A bowel diversion surgery performed after removal of
the large intestine, an ileostomy involves connecting the ileum to the
abdominal wall. This allows liquid waste moving through the small intestine to
drain from the abdominal opening into a pouch on the outside of the body.
- Bowel surgery
Treated with an Ileostomy:
An ileostomy may be performed in cases of bowel
obstruction, ulcerative colitis, Crohn’s disease, colorectal cancer, large
intestine injury and infection or trauma of the abdomen.
There are no comparable non-surgical alternatives to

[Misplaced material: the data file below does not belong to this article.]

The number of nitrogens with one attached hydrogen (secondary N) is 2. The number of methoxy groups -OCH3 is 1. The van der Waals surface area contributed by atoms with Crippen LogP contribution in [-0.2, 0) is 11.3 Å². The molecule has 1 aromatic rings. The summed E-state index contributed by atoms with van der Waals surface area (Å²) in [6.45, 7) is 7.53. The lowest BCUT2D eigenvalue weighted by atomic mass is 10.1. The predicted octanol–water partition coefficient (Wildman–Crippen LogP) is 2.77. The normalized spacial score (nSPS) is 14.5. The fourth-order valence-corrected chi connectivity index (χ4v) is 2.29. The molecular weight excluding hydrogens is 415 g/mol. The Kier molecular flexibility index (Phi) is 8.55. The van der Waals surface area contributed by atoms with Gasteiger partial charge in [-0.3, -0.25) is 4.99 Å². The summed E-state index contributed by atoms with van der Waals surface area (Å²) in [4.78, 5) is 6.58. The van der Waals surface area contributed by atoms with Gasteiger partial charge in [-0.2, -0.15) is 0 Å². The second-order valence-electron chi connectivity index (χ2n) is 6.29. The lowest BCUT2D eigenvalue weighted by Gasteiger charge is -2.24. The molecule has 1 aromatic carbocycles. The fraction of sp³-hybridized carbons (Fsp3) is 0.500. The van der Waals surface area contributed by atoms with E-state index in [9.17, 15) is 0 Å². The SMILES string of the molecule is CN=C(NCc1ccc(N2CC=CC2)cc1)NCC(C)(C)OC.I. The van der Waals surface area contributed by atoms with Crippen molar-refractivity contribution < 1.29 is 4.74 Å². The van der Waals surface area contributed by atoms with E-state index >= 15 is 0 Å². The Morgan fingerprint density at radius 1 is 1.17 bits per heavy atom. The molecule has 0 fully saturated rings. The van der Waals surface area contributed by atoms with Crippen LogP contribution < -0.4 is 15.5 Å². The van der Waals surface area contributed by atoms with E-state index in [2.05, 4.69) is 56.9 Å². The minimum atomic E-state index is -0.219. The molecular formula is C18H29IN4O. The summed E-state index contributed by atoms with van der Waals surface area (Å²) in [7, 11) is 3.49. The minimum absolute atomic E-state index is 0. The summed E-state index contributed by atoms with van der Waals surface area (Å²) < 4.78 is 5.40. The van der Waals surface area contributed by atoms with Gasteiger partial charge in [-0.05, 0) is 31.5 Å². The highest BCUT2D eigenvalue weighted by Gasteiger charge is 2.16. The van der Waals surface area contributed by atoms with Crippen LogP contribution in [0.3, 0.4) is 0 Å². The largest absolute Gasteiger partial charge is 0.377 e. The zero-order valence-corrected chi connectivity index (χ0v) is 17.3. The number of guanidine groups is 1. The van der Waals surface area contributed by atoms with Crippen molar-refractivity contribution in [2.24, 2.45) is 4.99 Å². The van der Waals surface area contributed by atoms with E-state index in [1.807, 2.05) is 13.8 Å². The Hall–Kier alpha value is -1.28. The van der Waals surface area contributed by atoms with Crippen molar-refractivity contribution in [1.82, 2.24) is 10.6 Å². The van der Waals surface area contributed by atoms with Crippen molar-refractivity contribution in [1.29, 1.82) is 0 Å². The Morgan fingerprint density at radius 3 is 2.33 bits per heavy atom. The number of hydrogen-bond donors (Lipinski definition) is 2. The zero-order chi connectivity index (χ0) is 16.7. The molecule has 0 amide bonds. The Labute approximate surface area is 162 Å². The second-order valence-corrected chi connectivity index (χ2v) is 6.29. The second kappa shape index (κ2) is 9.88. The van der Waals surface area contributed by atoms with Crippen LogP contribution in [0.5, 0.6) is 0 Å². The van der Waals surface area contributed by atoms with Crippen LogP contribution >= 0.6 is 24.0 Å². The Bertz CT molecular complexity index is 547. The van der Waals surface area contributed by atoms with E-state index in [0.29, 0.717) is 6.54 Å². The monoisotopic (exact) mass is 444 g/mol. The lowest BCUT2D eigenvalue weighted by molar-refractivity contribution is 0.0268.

an ileostomy. Continent ileostomy, laparoscopic ileostomy and internal
colo-anal pouch are surgical alternatives to the procedure.
with an Ileostomy:
An ileostomy is performed under general anesthesia,
which means that the patient is asleep and completely unaware during the procedure.
Complications from an Ileostomy:
Possible risks following an ileostomy include
infection, bleeding, incisional hernia and a negative reaction to the
after an Ileostomy:
The prognosis for a positive end result following an
ileostomy is good. It can take up to a year to adjust to the ileostomy bag.